Calculus Definitions > Diverge Calculus
“Diverge” generally means either:
In some areas of math, diverge might simply mean “takes a different path” (for example, in KL Divergence in statistics). However, in calculus, it almost always pertains to limits or behavior of sequences and series.
Divergent Improper Integrals
Improper integrals can be defined as a limit. Therefore, an improper integral is divergent if the improper integral doesn’t have a limit (i.e. the limit doesn’t exist) or if the limit tends to infinity.
Series and Sequences can also diverge. In a general sense, diverge means that the sequence or series doesn’t settle on a particular number.
A divergent series will (usually) go on and on to infinity (i.e. these series don’t have limits). For example, the series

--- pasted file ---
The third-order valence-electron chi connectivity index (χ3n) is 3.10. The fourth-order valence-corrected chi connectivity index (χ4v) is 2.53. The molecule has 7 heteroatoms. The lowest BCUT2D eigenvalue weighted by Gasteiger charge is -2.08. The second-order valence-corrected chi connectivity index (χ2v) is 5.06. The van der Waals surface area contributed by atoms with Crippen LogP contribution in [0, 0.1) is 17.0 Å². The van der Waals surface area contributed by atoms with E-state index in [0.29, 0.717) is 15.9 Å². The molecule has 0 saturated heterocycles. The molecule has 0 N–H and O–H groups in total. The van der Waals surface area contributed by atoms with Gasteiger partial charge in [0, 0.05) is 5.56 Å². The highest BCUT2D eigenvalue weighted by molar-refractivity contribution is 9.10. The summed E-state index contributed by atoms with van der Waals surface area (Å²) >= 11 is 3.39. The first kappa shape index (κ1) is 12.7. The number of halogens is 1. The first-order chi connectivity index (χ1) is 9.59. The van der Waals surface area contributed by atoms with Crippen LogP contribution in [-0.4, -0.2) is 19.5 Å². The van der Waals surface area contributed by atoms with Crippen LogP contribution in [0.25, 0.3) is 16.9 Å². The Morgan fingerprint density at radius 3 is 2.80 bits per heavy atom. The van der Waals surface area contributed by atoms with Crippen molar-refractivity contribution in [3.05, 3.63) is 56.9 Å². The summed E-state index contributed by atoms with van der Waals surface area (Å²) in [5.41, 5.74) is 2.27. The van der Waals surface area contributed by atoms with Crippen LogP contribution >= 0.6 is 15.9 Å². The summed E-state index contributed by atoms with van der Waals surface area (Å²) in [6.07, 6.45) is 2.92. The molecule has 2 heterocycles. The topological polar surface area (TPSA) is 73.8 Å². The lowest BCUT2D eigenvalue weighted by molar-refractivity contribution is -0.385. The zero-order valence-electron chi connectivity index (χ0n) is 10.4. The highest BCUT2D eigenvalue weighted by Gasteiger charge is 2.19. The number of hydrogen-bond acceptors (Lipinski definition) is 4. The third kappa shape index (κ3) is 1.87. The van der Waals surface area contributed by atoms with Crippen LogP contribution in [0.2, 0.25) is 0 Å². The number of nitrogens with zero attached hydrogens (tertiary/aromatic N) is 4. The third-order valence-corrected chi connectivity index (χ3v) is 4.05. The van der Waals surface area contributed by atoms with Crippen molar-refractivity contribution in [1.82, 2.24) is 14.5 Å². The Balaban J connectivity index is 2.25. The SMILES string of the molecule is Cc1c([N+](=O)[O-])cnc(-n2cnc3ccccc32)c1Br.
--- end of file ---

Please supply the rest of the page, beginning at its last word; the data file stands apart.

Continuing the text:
9 + 11 + 13 …
will keep on growing forever.
Not all series diverge though: some diverge all the time, others converge or diverge under very specific circumstances. For example:
- Series that diverge all the time include every infinite arithmetic series and the harmonic series.
- Series that sometimes converge include the power series, which converges everywhere or at a single point (outside of which the series will diverge).
Series convergence tests can show you how a particular series behaves, including (click to go to that article):
- Abels’ Test
- Alternating Series Test
- Direct Comparison Test
- Limit Comparison Test
- Ratio Test
- Root Test
Diverge Calculus References
Boardman, M. & Nelson, R. College Calculus: A One Term Course for Students With Previous Calculus Experience. (Mathematical Association of America Textbooks).
Larson, R. & Edwards, B. Calculus of a Single Variable. 2008
Morais, J. Georgiev, and S. Sprößig, W. Real Quaternionic Calculus Handbook. 2014.